I now had the hardtop in place but really didn't care for the look. It just needed something to dress it up. I decided to add a side "drip rail" and what I call a "visor" over the windshields. The drip rails were just 1/4" plywood scraps set at a 20 degree angle - no problem. But I wanted them to bend around the front corner of the cabin and flatten out forming the visor. There was no way normal 1/4" plywood would make this bend. I thought about using fiberglass laminations but I am not very skilled working with it.
I dug around the shop and came up with some scrap 1/8" plywood left over from one of my airplane projects (actually it is metric - 3 mm). This stuff is really neat in the fact that although it is only 1/8" thick it is 5 ply! I used poster board to make templates of the shape I wanted and then cut two pieces of the 1/8" ply. These were laminated together in place to form corner of the visor. A duplicate was made for the other side and a similar arrangement was used in the center. In-between these is just the normal 1/4" plywood. I used a couple of "stitches" to hold it in place until it is fiberglassed to the top. It worked out fairly well and gave me the look I wanted..
With the visor glued in place I moved on to completing the windshields. The plans called out to inset the glass into a rabbet cut around he windshield frame. But as I mentioned before I wanted them to open. In Illinois it gets hot and humid during the summers and I am afraid the enclosed cabin may be uncomfortable with out some additional air flow. I also plan for the side windows to open but am unsure of the amount of moving air they will provide the pilot.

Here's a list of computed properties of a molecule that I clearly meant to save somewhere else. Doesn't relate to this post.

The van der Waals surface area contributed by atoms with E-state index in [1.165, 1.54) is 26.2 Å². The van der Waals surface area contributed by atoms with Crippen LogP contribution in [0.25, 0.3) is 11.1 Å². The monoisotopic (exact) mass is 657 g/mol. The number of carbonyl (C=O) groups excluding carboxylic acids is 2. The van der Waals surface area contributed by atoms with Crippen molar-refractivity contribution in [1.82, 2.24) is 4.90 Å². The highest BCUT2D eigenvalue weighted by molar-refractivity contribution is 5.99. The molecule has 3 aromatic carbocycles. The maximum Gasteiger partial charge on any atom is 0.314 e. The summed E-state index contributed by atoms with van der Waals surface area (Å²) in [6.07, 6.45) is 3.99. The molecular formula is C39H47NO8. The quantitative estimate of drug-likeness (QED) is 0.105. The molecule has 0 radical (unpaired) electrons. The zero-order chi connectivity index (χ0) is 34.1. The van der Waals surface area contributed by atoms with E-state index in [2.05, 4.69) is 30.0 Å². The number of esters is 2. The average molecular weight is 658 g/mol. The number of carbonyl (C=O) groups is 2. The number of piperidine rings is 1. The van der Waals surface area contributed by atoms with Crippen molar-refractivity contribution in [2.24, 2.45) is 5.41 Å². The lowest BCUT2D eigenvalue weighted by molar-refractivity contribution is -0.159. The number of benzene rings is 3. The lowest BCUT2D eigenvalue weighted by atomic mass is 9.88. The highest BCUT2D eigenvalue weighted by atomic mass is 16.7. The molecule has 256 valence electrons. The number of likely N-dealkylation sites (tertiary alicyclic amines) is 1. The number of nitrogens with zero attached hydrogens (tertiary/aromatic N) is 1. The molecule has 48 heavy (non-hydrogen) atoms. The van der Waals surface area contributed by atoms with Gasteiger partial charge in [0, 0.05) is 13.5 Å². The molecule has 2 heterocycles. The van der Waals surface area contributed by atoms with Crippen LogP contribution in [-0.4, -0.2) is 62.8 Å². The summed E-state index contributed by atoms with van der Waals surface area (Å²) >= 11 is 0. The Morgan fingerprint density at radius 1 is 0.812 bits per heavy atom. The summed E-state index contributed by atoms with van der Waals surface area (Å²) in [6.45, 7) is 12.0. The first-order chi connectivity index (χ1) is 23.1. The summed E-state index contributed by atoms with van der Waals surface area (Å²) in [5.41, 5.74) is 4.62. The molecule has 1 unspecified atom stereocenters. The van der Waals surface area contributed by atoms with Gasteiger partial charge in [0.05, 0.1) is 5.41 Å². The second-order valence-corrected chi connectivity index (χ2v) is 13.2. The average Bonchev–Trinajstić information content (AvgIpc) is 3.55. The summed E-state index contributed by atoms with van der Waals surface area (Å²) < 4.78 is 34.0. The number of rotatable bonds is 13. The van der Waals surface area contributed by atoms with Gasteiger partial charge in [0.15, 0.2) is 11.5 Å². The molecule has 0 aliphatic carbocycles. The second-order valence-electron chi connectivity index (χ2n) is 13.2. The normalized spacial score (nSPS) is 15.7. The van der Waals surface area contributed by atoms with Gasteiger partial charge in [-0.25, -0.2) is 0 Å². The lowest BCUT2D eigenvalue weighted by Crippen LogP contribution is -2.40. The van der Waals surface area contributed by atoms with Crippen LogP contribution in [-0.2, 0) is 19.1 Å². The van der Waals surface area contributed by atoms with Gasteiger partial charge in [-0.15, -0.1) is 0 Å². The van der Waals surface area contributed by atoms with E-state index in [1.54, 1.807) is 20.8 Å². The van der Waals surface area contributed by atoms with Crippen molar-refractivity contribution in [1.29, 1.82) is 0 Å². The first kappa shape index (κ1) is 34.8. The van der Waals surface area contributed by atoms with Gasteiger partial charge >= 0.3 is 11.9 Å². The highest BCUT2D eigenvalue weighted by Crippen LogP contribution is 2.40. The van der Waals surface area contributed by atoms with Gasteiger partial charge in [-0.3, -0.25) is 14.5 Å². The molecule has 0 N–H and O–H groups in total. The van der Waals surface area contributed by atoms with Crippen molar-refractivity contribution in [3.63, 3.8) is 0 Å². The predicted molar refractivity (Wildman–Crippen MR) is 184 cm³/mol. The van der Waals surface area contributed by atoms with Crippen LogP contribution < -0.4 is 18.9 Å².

Because of this I wanted the windshields to tilt open a couple of inches a the bottom. I checked on some custom made commerical units that looked nice but they were out of my price range. So I constructed two new frames that matched the inside profile of the main windshield frame. I will rabbet the 1/4 laminated glass into the frames (glass ordered but not here yet). They are hinged at the top using 1" continuous aluminum hinge. I then needed something to control the amount of opening and support them firmly in place. I looked through several marine catalogs for the appropriate hardware and could find nothing I thought would work well for my installation. And what I did find were a little expensive at $25 to $40 each. I really wanted to place one at each lower corner of the windshield so I would have to buy four.
Once again I decided I would have to make something myself. Fortunately I have a small milling machine/lathe combo in the shop. After making a few rough drawings I decided on a simple design I thought would work. I dug around and found a piece of 1" square aluminum bar and cut off four 2 1/2 pieces. I cut one side down to 3/4" and then milled in a 3/8" slot that was 5/8" deep. I then milled a 3/16 slot the rest of the way through. A 1/4" hole was drilled and tapped in the side.
I think the picture will better explain how it works but basically
it uses a bolt (stud on a handle from Grizzly
Industrial) to jam against the sliding bar. The reason for the
two size slots were to accommodate an extra piece of 1/8" aluminum
to protect the sliding bar from damage from the stud. Without it
he bar would be quickly chewed up by the steel stud. The large slot
accommodates both the sliding bar and the jam shim while the smaller slot
allows only the bar to slide out while holding the shim in place.
This is screwed to the aft side of the windshield frame and allows for
quick and easy adjustment. A stop will be added to the end of the
sliding bar to prevent it from opening too far.